Charleston Library Conference Recap: Publication Ethics, Collaborations, Copyright, and Piracy

By Chris Moffitt

Earlier this month, I traveled to the Charleston Library Conference: Issues in Book and Serial Acquistion on behalf of Technica Editorial.  The weeklong event ran from November 6 through November 10 and featured numerous receptions, a vendor showcase, poster session, and concurrent sessions on topics in library management and the publishing industry. The theme for this year’s meeting was “What’s Past Was Prologue.” Here is a recap of some of the discussions from the event.

The panel “Publication Ethics, Today’s Challenges: Navigating and Combating Questionable Practices” was an eye-opening session. The publishing industry has been rocked in recent years by new ethical issues ranging from fake authors and peer reviewers to predatory journals and fictitious conferences. Academic misconduct, which was once the work of lone wolf authors, is now a business model for companies. The panel argues that publishers and journal societies need multi-faceted responses to these growing problems.  Publishers have made some inroads into stopping this growing deception. Many journal societies no longer accept suggested reviewers in order to cut down on fake peer review, and stricter policies are being created for adding and changing author lists particularly after acceptance in order to cut down on fake authors. However, journal professionals argue that publishers need to be cautious and impartial when responding to author issues, as many “ethical” issues are honest mistakes caused by author ignorance. Still, some red flags to watch out for as an editor include: an author’s request to remove a co-author, any plagiarism match of over 15 percent, and an author refusing to share data. These could be signs of possible ethical issues.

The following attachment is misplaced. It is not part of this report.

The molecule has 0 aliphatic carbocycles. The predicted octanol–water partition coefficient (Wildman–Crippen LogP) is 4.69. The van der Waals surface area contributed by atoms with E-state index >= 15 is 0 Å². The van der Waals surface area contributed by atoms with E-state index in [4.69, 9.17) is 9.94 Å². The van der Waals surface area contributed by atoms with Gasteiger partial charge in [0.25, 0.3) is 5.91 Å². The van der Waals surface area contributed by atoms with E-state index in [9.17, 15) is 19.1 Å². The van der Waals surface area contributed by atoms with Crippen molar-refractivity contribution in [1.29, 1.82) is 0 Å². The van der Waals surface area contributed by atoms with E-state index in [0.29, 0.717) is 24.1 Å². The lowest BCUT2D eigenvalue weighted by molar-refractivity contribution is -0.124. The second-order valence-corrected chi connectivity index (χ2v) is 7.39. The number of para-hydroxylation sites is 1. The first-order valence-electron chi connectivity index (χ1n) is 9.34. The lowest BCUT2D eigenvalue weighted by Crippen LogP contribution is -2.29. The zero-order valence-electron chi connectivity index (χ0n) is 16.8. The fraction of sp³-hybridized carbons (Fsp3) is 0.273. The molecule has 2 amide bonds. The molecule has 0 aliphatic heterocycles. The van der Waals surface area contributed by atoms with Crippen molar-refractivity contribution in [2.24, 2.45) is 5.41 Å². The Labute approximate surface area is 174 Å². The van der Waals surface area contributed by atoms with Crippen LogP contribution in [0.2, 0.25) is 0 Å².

A second session called, “Scientific Societies and Associations: A Close Look into What They Do and Why It matters for Libraries,” addressed more direct collaborations between scientific societies and libraries in order to prepare early career scientists for their future in publishing. The speakers for the session discussed how incredibly important it is for research librarians to encourage students and researchers to read guidelines and listen to webinars to be up-to-date with best practices, particularly for journal submissions.  Libraries have also been helping to develop peer review panels to normalize the review process and train scholars on what to catch when reviewing for publications.  It is important that people who are interested in getting published learn the publication process, and academic libraries can help with this mentoring.  At the same time, scholarly societies should understand and address issues that librarians are interested in: access, discoverability, and transparency.

The final session I attended, “Pirates or Robin Hoods? Copyright and the Public Good,” was focused on the growing issues in copyright management.  Websites such Sci-Hub and ResearchGate are continuing to erode the line between open access and copyright infringement.  The session examined whether copyright laws in their current form are ultimately a good thing for the public and whether copyright laws must change to reflect the technological evolution in publishing.  Despite recent legal action against Sci-Hub and ReasearchGate by publishers and societies, there has been very little measurable change in copyright thus far.  This reflects the fact that the world of scholarly publishing is about sharing and many see internet pirates posting paywall-blocked articles as “Robin Hood” like behavior. Yet, we must still be vigilant about piracy as it could ultimately deflate the publishing industry, thus reducing the quality of published work.

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